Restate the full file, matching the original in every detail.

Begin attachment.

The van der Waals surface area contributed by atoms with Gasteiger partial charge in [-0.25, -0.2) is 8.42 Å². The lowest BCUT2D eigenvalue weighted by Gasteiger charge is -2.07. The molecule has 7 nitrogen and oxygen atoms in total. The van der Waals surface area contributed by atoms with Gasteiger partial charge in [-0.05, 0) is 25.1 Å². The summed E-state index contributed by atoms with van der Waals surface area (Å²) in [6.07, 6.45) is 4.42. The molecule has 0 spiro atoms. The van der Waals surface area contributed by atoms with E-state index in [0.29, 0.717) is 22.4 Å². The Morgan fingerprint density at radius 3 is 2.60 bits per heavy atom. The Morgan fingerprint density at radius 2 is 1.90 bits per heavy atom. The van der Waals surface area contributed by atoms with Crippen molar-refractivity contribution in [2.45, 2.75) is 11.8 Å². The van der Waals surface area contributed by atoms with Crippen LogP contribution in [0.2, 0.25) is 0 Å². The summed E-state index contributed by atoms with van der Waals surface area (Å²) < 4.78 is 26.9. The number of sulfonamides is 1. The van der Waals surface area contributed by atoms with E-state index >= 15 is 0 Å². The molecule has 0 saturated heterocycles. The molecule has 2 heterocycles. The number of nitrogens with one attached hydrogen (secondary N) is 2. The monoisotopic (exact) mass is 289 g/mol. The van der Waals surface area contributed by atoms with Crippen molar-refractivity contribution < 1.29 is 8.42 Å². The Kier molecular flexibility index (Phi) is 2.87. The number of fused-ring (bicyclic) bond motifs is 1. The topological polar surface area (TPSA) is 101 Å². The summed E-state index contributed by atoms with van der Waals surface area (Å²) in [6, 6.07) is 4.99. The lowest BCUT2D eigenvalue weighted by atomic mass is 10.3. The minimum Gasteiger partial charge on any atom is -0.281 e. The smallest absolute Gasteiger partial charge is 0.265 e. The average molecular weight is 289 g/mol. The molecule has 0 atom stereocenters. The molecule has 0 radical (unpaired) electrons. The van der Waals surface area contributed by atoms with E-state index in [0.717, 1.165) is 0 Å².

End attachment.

The van der Waals surface area contributed by atoms with Gasteiger partial charge in [-0.25, -0.2) is 8.42 Å². The lowest BCUT2D eigenvalue weighted by Gasteiger charge is -2.07. The molecule has 7 nitrogen and oxygen atoms in total. The van der Waals surface area contributed by atoms with Gasteiger partial charge in [-0.05, 0) is 25.1 Å². The summed E-state index contributed by atoms with van der Waals surface area (Å²) in [6.07, 6.45) is 4.42. The molecule has 0 spiro atoms. The van der Waals surface area contributed by atoms with E-state index in [0.29, 0.717) is 22.4 Å². The Morgan fingerprint density at radius 3 is 2.60 bits per heavy atom. The Morgan fingerprint density at radius 2 is 1.90 bits per heavy atom. The van der Waals surface area contributed by atoms with Crippen molar-refractivity contribution in [2.45, 2.75) is 11.8 Å². The van der Waals surface area contributed by atoms with Crippen LogP contribution in [0.2, 0.25) is 0 Å². The summed E-state index contributed by atoms with van der Waals surface area (Å²) < 4.78 is 26.9. The number of sulfonamides is 1. The van der Waals surface area contributed by atoms with E-state index >= 15 is 0 Å². The molecule has 0 saturated heterocycles. The molecule has 2 heterocycles. The number of nitrogens with one attached hydrogen (secondary N) is 2. The monoisotopic (exact) mass is 289 g/mol. The van der Waals surface area contributed by atoms with Crippen molar-refractivity contribution < 1.29 is 8.42 Å². The Kier molecular flexibility index (Phi) is 2.87. The number of fused-ring (bicyclic) bond motifs is 1. The topological polar surface area (TPSA) is 101 Å². The summed E-state index contributed by atoms with van der Waals surface area (Å²) in [6, 6.07) is 4.99. The lowest BCUT2D eigenvalue weighted by atomic mass is 10.3. The minimum Gasteiger partial charge on any atom is -0.281 e. The smallest absolute Gasteiger partial charge is 0.265 e. The average molecular weight is 289 g/mol. The molecule has 0 atom stereocenters. The molecule has 0 radical (unpaired) electrons. The van der Waals surface area contributed by atoms with E-state index in [0.717, 1.165) is 0 Å².